Vol. 13, No. 5, Pg. 34. Preventative maintenance: a 14-point ethics inspection.

Author:By Jill C. Rothstein
 
FREE EXCERPT

South Carolina Lawyer

2002.

Vol. 13, No. 5, Pg. 34.

Preventative maintenance: a 14-point ethics inspection

34Preventative maintenance: a 14-point ethics inspectionBy Jill C. RothsteinMembers of the South Carolina Bar received a wake-up call from the Supreme Court in August when In re Anonymous Member of the SC Bar was released. The Court made a point to remind Bar members of the responsibilities to our clients and to one another. There continues to be a great deal of discussion in the wake of that opinion, including a roundtable discussion moderated by Professor Robert Wilcox, available from the South Carolina Bar Seminars Direct program. While the opinion is in two distinct parts, one pertaining to the duty to supervise and one regarding etiquette at deposition, the focus of this article is intended to be the practical application of the Court's direction regarding the duty to supervise. While questions of ethics ultimately come down to a case-by-case basis, included here are some guidelines regarding some of the most common issues, based upon opinions of practicing attorneys participating in the roundtable discussion.

36Avoid trouble on the front end.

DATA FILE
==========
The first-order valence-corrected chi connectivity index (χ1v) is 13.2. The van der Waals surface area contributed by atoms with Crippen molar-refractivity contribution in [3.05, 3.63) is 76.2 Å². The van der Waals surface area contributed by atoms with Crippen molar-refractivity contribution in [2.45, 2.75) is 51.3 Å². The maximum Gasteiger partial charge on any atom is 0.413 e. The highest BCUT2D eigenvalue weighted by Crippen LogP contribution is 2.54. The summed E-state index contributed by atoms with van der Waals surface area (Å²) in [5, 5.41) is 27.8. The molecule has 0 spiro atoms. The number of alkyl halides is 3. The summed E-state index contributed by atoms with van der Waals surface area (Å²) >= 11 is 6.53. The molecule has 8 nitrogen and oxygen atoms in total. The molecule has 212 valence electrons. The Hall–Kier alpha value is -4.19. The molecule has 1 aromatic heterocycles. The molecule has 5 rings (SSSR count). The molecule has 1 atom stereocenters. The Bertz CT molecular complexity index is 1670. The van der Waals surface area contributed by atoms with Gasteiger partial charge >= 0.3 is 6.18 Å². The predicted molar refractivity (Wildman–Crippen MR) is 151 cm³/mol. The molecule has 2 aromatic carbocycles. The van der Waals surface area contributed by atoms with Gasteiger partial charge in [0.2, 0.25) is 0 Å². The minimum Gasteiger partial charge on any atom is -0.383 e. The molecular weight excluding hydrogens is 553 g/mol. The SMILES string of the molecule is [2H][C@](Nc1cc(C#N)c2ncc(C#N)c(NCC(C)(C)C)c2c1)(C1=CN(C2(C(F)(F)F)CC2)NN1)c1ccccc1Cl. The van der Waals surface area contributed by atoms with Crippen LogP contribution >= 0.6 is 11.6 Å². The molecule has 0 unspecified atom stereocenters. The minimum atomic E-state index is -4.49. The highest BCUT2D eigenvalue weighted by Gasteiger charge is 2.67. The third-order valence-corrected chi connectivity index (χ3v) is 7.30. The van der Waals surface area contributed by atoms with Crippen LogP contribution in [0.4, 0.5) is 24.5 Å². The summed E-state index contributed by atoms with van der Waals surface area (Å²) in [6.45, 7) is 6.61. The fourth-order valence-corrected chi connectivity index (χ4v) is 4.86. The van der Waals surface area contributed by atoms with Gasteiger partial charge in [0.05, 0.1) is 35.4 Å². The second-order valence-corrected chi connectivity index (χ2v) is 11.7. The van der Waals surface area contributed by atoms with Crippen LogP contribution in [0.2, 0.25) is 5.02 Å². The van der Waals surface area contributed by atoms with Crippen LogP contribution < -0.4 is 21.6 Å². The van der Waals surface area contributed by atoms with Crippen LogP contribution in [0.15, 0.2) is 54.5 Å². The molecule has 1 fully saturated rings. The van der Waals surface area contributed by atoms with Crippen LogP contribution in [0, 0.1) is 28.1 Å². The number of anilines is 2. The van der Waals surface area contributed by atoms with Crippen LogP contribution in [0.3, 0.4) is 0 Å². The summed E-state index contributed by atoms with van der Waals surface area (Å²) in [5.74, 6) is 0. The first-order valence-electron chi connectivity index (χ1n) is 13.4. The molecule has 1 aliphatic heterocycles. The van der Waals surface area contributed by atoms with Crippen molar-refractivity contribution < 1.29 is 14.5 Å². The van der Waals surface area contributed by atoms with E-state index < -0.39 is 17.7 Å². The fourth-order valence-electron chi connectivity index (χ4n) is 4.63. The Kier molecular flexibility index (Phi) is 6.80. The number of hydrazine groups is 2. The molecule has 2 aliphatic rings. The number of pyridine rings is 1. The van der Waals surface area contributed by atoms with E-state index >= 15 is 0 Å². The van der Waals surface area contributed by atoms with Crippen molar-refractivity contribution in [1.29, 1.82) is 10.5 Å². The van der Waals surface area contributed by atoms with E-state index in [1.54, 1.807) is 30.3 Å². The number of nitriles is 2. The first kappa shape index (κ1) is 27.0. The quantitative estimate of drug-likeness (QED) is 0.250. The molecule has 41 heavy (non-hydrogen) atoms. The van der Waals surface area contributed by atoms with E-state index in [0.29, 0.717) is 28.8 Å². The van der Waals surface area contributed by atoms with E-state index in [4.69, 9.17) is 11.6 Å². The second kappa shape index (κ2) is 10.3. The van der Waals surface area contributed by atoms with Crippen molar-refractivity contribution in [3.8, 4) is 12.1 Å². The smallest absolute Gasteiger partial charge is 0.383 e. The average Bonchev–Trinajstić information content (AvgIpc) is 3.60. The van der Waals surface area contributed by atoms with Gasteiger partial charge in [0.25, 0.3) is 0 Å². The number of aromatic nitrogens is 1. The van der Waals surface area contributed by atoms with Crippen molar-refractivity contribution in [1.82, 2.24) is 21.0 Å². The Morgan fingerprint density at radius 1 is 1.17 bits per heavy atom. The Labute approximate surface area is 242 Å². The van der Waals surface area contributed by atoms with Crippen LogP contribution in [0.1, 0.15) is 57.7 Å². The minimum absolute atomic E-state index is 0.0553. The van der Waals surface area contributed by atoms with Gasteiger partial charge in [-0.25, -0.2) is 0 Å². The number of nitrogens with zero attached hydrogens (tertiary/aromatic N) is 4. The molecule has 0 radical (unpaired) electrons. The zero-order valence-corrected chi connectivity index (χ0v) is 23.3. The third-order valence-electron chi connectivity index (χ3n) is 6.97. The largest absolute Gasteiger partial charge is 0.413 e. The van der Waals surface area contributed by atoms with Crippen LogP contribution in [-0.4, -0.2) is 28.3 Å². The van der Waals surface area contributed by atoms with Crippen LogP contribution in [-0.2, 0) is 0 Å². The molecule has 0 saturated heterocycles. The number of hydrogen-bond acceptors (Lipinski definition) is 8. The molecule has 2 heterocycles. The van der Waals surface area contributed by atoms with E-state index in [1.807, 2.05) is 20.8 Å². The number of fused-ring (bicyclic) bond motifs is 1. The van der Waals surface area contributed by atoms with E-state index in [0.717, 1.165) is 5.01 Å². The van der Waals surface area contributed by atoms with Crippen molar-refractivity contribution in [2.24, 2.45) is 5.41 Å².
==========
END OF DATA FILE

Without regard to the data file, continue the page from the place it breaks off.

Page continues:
The Court indicated it expects members of the Bar to provide mentoring, especially in the area of litigation, in order to prevent ethical violations "rather than relying entirely on the disciplinary process" to discipline lawyers after the conduct occurs.

Read the instruction manual.

Rule 5.1 of the Rules of Professional Conduct imposes a duty on every partner to ensure that rules of conduct are met. Rather than assuming that all new attorneys are learning everything they need to know in law school, supervisory procedures should be put in place to make certain that all new attorneys are given a safety net. Even better - provide a basic substantive ethics review upon their entry into the firm. Make sure they know about conflicts and how to do a thorough conflicts check, how to be forthcoming in discovery and how to act in litigation.

Know how to merge.

The surviving or new firm should have procedures in place to make sure everyone understands what their obligations are. Mergers can create significant conflict issues, and the prudent management of the new firm will include anticipation of the issues that will arise and how to ethically address them.

Share the wealth.

...

To continue reading

FREE SIGN UP